John Lewis' boss says 'France is finished'. Miaow.

Paris is positively mousey nowadays, compared to the capitalist claws out in London, says Matthew Gwyther.

by Matthew Gwyther

It always amuses me that so many believe the folk at John Lewis Partnership  are all cuddly, concerned semi-social worker types who all read the Guardian and put on their open toed sandals over their socks when they get home after a hard day behind the haberdashery till.

Nothing could be further from the truth. Employee ownership doesn’t produce pussycats. Andy Street, the boss of John Lewis is a sharp fellow who pings out a claw when needs be. Now he’s made some pretty choice comments on the current state of France, reported today by The Times.  Street described France as ‘sclerotic, hopeless and downbeat’ and recommended UK  entrepreneurs with investments in the country should ‘get them out quickly’.

Further announcing that France was ‘finished’ he noted. ‘I have never been to a country more ill at ease... nothing works and worse, nobody cares about it… You get on Eurostar from something I can only describe as the squalor pit of Europe, Gare du Nord, and you get off at a modern, forward-looking station [St Pancras].’

By an odd coincidence I had supper with two UK business people last night, both of whom had spend long periods living and working in Paris. Both had loved their time there. Both were now happy to be running their businesses from London.

The first is a clever adman who had a Maserati but drove a Twingo around the streets during his stay, lest his Italian stallion was sneered out by his sophisticated Rive Gauche acquaintances or glassed and keyed by some nasty, resentful sans culottes. He left it hidden in a lock-up in the 15th arrondissement during the week, before blasting down the autoroute on a Friday.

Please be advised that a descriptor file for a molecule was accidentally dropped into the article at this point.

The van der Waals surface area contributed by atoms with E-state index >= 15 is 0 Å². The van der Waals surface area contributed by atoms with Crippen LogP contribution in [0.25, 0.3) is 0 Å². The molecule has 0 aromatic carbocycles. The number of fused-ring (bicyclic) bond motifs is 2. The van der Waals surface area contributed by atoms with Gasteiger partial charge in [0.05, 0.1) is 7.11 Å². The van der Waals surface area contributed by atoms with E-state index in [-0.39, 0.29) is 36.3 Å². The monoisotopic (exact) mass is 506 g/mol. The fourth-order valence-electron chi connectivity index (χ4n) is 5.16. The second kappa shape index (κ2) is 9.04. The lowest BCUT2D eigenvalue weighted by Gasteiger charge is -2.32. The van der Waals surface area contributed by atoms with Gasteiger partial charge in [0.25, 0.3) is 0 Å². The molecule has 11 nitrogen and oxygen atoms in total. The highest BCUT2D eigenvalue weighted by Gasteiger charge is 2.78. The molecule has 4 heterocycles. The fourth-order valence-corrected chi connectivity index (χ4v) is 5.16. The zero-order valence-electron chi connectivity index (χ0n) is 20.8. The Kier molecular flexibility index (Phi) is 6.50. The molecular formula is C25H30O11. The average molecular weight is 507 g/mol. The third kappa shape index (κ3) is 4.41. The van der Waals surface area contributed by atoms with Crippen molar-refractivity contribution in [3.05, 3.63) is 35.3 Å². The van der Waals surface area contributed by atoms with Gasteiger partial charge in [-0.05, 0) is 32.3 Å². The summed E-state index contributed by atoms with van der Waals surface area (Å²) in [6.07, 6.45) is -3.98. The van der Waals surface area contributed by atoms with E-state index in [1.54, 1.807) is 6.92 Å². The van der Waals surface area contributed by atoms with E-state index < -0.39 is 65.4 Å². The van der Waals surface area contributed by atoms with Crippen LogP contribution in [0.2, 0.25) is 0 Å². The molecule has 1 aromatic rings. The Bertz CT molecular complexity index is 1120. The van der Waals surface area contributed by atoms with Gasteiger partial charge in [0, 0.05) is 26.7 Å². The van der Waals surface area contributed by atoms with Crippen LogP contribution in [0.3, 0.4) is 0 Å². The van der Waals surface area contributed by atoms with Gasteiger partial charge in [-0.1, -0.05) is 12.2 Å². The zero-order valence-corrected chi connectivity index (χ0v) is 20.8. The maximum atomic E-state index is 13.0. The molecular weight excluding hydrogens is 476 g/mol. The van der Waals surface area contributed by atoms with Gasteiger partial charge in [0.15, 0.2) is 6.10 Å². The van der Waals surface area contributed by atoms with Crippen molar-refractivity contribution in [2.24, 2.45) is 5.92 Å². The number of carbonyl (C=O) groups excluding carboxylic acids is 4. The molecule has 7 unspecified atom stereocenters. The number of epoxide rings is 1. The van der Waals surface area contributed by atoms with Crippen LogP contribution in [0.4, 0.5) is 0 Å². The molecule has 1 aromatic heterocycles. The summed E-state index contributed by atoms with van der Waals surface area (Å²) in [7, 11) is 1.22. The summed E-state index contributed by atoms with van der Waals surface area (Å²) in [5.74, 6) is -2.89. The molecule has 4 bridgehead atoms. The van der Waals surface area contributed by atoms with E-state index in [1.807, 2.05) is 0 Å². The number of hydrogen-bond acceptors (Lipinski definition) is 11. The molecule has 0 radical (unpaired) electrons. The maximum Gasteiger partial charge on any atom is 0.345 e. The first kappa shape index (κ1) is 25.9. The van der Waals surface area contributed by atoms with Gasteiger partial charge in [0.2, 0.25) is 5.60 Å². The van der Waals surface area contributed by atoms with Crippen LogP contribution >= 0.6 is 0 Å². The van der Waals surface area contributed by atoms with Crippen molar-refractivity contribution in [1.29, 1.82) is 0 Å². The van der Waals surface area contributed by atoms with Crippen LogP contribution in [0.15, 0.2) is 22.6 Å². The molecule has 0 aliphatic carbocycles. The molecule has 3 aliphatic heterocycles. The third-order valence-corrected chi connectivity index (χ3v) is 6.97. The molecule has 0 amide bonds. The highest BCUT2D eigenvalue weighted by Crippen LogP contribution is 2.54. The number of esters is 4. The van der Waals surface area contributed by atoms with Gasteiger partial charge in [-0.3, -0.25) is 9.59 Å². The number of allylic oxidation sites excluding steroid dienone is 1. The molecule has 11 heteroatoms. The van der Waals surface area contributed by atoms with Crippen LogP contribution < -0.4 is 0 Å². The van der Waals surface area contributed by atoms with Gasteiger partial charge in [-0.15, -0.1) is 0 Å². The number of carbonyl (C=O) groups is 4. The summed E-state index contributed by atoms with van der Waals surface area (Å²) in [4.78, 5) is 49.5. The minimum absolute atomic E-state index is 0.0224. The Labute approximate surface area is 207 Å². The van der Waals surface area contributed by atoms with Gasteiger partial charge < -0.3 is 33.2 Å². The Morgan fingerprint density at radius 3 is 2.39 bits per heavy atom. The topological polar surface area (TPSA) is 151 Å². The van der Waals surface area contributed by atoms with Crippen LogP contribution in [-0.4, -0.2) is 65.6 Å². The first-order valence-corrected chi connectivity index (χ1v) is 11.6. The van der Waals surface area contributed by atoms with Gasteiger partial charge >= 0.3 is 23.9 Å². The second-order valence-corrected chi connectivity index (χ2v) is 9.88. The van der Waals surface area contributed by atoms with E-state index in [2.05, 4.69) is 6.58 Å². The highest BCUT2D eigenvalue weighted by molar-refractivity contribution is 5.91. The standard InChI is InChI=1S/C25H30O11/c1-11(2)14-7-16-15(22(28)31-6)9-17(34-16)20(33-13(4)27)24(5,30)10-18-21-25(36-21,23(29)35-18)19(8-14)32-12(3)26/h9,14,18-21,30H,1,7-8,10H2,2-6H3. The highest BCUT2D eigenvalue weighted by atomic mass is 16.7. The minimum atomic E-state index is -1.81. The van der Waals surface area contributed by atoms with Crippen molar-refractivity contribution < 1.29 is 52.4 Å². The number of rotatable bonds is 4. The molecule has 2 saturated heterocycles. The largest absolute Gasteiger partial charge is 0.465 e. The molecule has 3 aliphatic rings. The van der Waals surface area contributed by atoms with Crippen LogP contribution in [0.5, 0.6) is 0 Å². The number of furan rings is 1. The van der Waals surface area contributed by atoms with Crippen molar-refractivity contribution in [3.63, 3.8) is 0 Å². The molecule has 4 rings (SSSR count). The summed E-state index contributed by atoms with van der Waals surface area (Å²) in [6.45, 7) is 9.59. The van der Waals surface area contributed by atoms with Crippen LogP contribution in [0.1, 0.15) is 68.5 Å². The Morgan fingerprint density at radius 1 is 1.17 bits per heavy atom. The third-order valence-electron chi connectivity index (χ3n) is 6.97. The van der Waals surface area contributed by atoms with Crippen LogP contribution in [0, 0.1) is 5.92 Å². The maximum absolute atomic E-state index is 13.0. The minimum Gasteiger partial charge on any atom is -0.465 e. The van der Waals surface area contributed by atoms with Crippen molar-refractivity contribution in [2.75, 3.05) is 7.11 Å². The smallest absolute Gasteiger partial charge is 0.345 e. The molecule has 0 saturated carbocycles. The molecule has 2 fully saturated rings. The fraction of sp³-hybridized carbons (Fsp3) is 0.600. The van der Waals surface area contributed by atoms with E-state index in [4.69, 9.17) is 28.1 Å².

He recalled that when his wife was being taught to drive in Paris the parking lesson was a revelation. She gingerly edged the vehicle backwards and forward while trying to get into a narrow slot. ‘Non, non, non!’ shouted her instructor grabbing the wheel and shunting the cars in front and behind to provide enough room for a proper Parisian-style landing.

Indidentally, for a idea of how sclerotic protectionism works in French society just look at the dire mess that is the French driving school industry here.

My second supper companion now works near Brick Lane. He observed that London is like a bubbling cauldron of activity and change. Opposite his office a new Brooklyn Coffee house has open and is rammed. He said that he’d been over to Paris recently and, while walking in the Marais, was able to buy a coffee and croissant from the same establishment that he’d used every day when he lived in the French capital more than 20 years ago. The same French owner - not a Polish or Lithuanian on le salaire minimum - served him.

Plus ca change, plus c’est la meme chose, as they don't say in France. Little appears to change there. Except for the fact, for instance, that in 2005 the French made 3.5 million vehicles, but last year only produced 1.7 million.  

One of the reasons for the happy rediscovery of his old croissant-maker is that because of strict planning constraints the boulangerie/pattiserie could only be replaced by a similar establishment. So any vile locust, neo-liberal or Anglo-Saxon chancer trying to open a Subway franchise or an even viler Little Waitrose would be given the bum’s rush.

Even if it wanted to, I cannot now imagine John Lewis ever getting a bricks and mortar foothold in France. This is maybe why they're soon to launch a website in Euros. (A spell in a Calais internment camp bedding down next to Afghan and Syrian hopefuls probably awaits Monsieur Andy Rue if he ever dares set foot over the Channel again.)

We have embraced markets and change here and the French are still deeply suspicious of them. It’s their way or the highway over there.

We like to think that in the UK we have a fire-breathing dragon of an economy. It is certainly more vigorous than that in France currently. But it’s a monster that in Tesco form, for example, gets so ravenous that it scorches the earth all around it before consuming its own tail. It’s a monster with energy in London and the South East, but anaemic and out of puff in vast swathes of the North.

And don’t for one moment think that the relationship John Lewis has with all its suppliers is a thoroughly cordial one where civilised negotiations are conducted over coffee and croissants in the Peter Jones tearoom.  Cats have claws. Mice get eaten.

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